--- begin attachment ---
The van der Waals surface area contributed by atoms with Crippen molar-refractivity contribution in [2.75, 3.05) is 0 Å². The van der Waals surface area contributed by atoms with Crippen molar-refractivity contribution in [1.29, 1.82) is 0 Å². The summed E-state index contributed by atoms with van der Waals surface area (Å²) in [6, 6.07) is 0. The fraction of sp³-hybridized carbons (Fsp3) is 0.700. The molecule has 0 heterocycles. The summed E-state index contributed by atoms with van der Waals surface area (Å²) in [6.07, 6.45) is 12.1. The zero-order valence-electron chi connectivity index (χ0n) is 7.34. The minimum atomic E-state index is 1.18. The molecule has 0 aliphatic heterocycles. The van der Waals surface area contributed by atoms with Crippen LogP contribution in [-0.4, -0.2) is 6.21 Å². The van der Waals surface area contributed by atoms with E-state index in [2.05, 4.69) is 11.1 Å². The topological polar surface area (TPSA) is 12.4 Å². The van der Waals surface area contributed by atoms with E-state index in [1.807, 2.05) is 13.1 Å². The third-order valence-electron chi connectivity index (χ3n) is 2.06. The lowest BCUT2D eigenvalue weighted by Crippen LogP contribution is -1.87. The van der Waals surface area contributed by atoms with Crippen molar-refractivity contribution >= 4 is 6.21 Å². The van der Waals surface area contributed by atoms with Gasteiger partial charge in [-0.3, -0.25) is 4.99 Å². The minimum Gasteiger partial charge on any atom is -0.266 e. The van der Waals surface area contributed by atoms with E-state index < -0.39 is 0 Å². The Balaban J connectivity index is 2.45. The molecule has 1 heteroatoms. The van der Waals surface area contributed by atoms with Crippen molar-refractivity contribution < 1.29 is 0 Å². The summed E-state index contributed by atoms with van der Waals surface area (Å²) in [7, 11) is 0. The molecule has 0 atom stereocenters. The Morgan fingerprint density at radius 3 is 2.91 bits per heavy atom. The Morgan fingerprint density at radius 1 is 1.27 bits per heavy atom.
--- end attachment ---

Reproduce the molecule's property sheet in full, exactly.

The van der Waals surface area contributed by atoms with Crippen molar-refractivity contribution in [2.75, 3.05) is 0 Å². The van der Waals surface area contributed by atoms with Crippen molar-refractivity contribution in [1.29, 1.82) is 0 Å². The summed E-state index contributed by atoms with van der Waals surface area (Å²) in [6, 6.07) is 0. The fraction of sp³-hybridized carbons (Fsp3) is 0.700. The molecule has 0 heterocycles. The summed E-state index contributed by atoms with van der Waals surface area (Å²) in [6.07, 6.45) is 12.1. The zero-order valence-electron chi connectivity index (χ0n) is 7.34. The minimum atomic E-state index is 1.18. The molecule has 0 aliphatic heterocycles. The van der Waals surface area contributed by atoms with Crippen LogP contribution in [-0.4, -0.2) is 6.21 Å². The van der Waals surface area contributed by atoms with E-state index in [2.05, 4.69) is 11.1 Å². The topological polar surface area (TPSA) is 12.4 Å². The van der Waals surface area contributed by atoms with E-state index in [1.807, 2.05) is 13.1 Å². The third-order valence-electron chi connectivity index (χ3n) is 2.06. The lowest BCUT2D eigenvalue weighted by Crippen LogP contribution is -1.87. The van der Waals surface area contributed by atoms with Crippen molar-refractivity contribution >= 4 is 6.21 Å². The van der Waals surface area contributed by atoms with Gasteiger partial charge in [-0.3, -0.25) is 4.99 Å². The minimum Gasteiger partial charge on any atom is -0.266 e. The van der Waals surface area contributed by atoms with E-state index < -0.39 is 0 Å². The Balaban J connectivity index is 2.45. The molecule has 1 heteroatoms. The van der Waals surface area contributed by atoms with Crippen molar-refractivity contribution < 1.29 is 0 Å². The summed E-state index contributed by atoms with van der Waals surface area (Å²) in [7, 11) is 0. The molecule has 0 atom stereocenters. The Morgan fingerprint density at radius 3 is 2.91 bits per heavy atom. The Morgan fingerprint density at radius 1 is 1.27 bits per heavy atom.